* (Updates with U.S. prices, adds commentary, changes dateline; previous LONDON)
* Global stocks subdued by trade fears
* Dollar falls after U.S. data
* Oil investors wary before OPEC meeting
By Sinéad Carew
NEW YORK, June 21 (Reuters) - Stocks around the world fell on Thursday and the U.S. dollar slipped from a peak as investors flocked to bonds after weak economic data and on worries about a U.S.-China trade war.
Oil futures were lower before an OPEC meeting expected to increase the world’s supply of crude and after a report of a large stockpile draw in the United States.
The dollar fell from an 11-month high against a basket of major currencies as the Philadelphia Federal Reserve’s gauge of U.S. Mid-Atlantic business activity fell to a near 1-1/2 year low.
U.S. equity investors made cautious bets on Thursday after European automakers’ statements about the negative impact of international trade tension.
“We’re being held hostage to the trade tariff story. It’s clouding the view of economic growth,” said Michael Antonelli, managing director, institutional sales trading at Robert W. Baird in Milwaukee.
“It’s a flight to safety move. Yields are lower, and the leading sectors are staples, utilities and telecom. Today is more of a ‘risk-off’ type session,” he said.
The Dow Jones Industrial Average fell 163.9 points, or 0.66 percent, to 24,493.9, the S&P 500 lost 13.5 points, or 0.49 percent, to 2,753.82 and the Nasdaq Composite dropped 41.94 points, or 0.54 percent, to 7,739.58.
The pan-European FTSEurofirst 300 index lost 0.91 percent and MSCI’s gauge of stocks across the globe shed 0.53 percent.
However, Argentina’s main stock index rose 7.6 percent, putting it on track for its biggest one-day percentage gain since August 2017.
Index provider MSCI said late Wednesday it would reclassify Argentina and Saudi Arabia as emerging market countries next year, broadening the investor base for both countries.
Saudi Arabia’s MSCI index rose 0.5 percent.
In U.S. Treasuries, benchmark 10-year notes last rose 5/32 in price to yield 2.9095 percent, from 2.928 percent late Wednesday. The 30-year bond last rose 7/32 in price to yield 3.0528 percent, from 3.064 percent late Wednesday.
This was partly due to the ongoing U.S.-China trade battle, which triggered German carmaker Daimler to cut its earnings forecast.
“The trade war is still a factor,” said Jim Vogel, interest rates strategist at FTN Financial in Memphis, Tennessee. “There was an awful lot of buying of Treasuries overnight as people watched both Daimler and Italy.”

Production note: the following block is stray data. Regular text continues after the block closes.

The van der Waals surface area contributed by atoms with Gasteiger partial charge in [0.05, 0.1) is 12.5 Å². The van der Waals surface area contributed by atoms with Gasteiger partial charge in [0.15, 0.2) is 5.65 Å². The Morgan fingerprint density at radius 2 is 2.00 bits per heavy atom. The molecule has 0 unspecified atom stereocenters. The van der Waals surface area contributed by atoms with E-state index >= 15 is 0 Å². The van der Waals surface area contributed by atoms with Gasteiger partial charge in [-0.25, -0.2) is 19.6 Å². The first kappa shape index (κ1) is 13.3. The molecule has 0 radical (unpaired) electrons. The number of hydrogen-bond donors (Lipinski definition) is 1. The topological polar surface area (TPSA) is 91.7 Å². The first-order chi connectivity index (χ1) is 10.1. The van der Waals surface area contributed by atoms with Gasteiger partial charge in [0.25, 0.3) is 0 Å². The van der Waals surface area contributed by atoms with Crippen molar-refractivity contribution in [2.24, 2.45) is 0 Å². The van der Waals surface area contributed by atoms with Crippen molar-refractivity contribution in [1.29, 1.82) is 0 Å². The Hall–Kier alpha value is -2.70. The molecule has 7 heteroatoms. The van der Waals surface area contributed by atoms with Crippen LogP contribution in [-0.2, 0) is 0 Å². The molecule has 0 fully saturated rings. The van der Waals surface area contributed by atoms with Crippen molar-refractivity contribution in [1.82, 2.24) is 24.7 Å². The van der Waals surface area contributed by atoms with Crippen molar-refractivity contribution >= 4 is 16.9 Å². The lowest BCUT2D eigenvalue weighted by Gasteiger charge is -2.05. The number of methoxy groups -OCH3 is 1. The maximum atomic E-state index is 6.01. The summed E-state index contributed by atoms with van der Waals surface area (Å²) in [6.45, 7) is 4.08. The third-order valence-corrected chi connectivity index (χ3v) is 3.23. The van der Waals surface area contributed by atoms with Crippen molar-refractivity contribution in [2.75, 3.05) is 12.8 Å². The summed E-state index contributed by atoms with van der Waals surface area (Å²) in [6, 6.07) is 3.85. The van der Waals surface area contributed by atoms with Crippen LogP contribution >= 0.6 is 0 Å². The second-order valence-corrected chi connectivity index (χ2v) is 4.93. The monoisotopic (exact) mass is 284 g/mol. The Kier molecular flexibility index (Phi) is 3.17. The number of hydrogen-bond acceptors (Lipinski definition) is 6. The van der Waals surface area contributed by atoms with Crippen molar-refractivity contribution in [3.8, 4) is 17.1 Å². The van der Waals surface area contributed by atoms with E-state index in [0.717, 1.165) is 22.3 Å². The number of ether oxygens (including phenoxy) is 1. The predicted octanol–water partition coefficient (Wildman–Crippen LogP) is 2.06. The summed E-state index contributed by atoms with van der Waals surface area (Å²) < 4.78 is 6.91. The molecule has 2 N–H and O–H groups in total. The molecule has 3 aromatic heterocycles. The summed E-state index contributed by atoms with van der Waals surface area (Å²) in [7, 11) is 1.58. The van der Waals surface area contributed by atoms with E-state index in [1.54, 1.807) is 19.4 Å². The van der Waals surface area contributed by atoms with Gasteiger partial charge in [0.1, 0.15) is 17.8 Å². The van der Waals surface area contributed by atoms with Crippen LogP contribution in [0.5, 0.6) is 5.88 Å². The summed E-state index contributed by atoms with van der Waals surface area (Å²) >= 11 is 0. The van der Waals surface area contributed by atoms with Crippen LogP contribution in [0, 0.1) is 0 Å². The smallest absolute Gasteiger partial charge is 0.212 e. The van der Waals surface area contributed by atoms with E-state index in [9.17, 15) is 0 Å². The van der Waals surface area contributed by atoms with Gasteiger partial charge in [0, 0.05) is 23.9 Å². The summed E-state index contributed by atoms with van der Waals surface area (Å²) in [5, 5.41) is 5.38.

Italian stocks and bonds also suffered as two euroskeptics were given key parliamentary finance roles by the country’s new coalition government..
The dollar index fell 0.19 percent, with the euro up 0.29 percent to $1.1604.
The Japanese yen strengthened 0.30 percent versus the greenback at 110.06 per dollar.
Sterling was last trading at $1.3248, up 0.58 percent on the day after the Bank of England’s chief economist unexpectedly joined a minority of the Bank’s policymakers calling for an interest rate hike at its latest meeting.
Oil prices fell a day ahead of a meeting of producers in Vienna, where Saudi Arabia is trying to convince fellow Organization of the Petroleum Exporting Countries members of the need to pump more oil, according to sources familiar with the talks.
U.S. crude was last down 0.14 percent at $65.62 per barrel and Brent was last at $73.64, down 1.47 percent.
Asian trading was mixed. Japan’s Nikkei added 0.6 percent and Australia’s main index had another strong day before the end of its financial year next week.
But China’s Shanghai composite index finished 1.4 percent lower. MSCI’s broadest index of Asia-Pacific shares ended down 0.7 percent. (Additional reporting by April Joyner, Gertrude Chavez-Dreyfuss, Richard Leong and Rodrigo Campos in New York, Marc Jones in London, Wayne Cole in Sydney; editing by Keith Weir and Dan Grebler)